Wednesday, April 02, 2008

Touring the Net

My "weekly" look at some of my favorite places:

  • "Christian Carnival CCXVIII" (218) is up at A Kiwi and an Emu. There were more than three I wanted to link - but that is my limit:
    • In "Cherishing Fidelity", at Light Along the Journey, John relates
      Proverbs 3:3 Do not let truth and mercy leave you;
      bind them around your neck, write them on the tablet of your heart.
      which is about fidelity to God, to fidelity to his wife

    • David at Boomer in the Pew continues to blog his discipleship class at his church with "Growing as a Disciple of Jesus Christ (Part 2)":
      In that last post, we learned that as Christians we live in "that thick middle stage of a believer's second life (on becoming a Christian) sandwiched between two thin slices of grace and glory". Sanctification sandwiched between justification and glorification.

      We further learned that sanctification is a process. In Christ we are set apart and we are to move forward on the journey towards holiness. on earth do we do that?
    • Don at The Evangelical Ecologist explores the marriage habitat - specifically the love language of the wild male of the human species - in "A Menaissance Wanted":
      Most guys are cool with being softer around the edges especially when we connect it to loving our wives and daughters in ways that are meaningful to them. But our culture has fallen into the trap of thinking husbands are supposed to love the way they do. We’re supposed to be our wife’s best girlfriend, with a winkie and chest hair added as a bonus. After all, we rationalize, it’s our wives who understand what love is all about, and men who don’t climb on board their way of thinking are dufuses or oafs and are certainly not interested in the relationship

      But that doesn’t really cut it, does it guys. That’s not what you really want either, is it gals. A girlfriend that sometimes leaves the toilet seat up
  • Jeremy at Parableman was surprised to discover "Hillary the Evangelical Theonomist Conspirator" (I was too) and posted this comment at Moderate Voice that he has yet to get an response to:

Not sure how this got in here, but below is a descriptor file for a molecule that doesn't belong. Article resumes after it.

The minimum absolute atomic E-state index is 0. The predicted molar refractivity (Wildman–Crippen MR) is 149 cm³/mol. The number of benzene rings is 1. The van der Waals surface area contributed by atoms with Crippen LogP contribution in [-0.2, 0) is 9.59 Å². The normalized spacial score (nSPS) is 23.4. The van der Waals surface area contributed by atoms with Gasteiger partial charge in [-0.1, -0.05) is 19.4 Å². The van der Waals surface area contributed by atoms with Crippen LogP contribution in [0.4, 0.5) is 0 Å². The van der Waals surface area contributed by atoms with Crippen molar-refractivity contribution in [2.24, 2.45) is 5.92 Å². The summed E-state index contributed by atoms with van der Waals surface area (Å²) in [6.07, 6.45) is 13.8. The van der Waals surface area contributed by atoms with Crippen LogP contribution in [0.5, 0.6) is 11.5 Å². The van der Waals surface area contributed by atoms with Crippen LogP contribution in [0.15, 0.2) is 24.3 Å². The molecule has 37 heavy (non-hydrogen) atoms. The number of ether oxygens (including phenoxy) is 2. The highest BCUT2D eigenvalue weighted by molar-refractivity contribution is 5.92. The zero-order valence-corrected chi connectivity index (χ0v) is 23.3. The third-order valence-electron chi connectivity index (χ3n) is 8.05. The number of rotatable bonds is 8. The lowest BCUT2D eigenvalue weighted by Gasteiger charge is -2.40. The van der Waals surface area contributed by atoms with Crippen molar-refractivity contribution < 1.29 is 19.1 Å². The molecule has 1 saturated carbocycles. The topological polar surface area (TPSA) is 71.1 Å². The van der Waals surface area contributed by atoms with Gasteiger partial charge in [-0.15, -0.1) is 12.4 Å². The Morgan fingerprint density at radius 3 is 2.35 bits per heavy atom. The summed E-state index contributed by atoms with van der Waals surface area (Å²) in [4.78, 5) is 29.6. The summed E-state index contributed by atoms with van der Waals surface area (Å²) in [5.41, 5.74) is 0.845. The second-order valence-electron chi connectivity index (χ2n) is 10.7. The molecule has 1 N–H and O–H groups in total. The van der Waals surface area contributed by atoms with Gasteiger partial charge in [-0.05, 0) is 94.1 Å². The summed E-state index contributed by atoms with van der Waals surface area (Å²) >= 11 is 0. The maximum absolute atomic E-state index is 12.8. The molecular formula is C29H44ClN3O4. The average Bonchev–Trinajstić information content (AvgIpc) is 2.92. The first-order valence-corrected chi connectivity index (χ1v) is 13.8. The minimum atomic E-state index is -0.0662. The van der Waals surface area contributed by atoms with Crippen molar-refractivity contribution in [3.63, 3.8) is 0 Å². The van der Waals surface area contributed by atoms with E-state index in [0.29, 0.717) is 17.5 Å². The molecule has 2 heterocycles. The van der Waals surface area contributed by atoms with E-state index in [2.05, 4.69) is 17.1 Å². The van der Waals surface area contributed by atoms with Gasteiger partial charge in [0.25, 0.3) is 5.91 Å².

I'm wondering what the fuss is supposed to be about. This looks like a typical evangelical group. They study the Bible and believe in influencing those around them (and therefore indirectly the world) through personal relationships infused with godliness and what they as Christians believe to be the truth. I realize that some conspiracy theorists associate any language about influencing the world with conspiracies about controlling people through theonomistic enforcement of Christian beliefs on those who reject such teachings, but anyone remotely familiar with evangelicalism should know that this is simply standard salt and light kind of stuff from the Sermon on the Mount. So what is it exactly that Hillary is supposed to explain? She is a Christian. Is it surprising that she wants to live her beliefs rather than pretending they don't influence her life?
    Can you help him out?

  • Rick Moran at Right Wing Nut House
    • In "America's Shame", Rick rips into John Yoo's memo for the Bush Administration justifying torture.
      From what I’ve been reading for years on other conservative sites, I know that many of you believe that any treatment we hand out to terrorists is too good for them, that they deserve to suffer and besides we need the information that only torture will elicit. Beyond that, there is a troubling rationale used by many conservatives that posits the notion of reciprocity; that because the terrorists treat prisoners in a beastly manner, it is perfectly alright for us to do the same to them.

      . . . Why this aspect of American exceptionalism escapes my friends on the right who don’t hesitate to use the argument that we are a different nation than all others when it comes to rightly boasting about our vast freedoms and brilliantly constructed Constitution is beyond me . . .

      Let’s be clear on this; John Yoo’s memo does a tap dance around the Constitution, the UN treaty banning torture, and domestic laws prohibiting our public officials from engaging in acts that cause bodily harm to another person.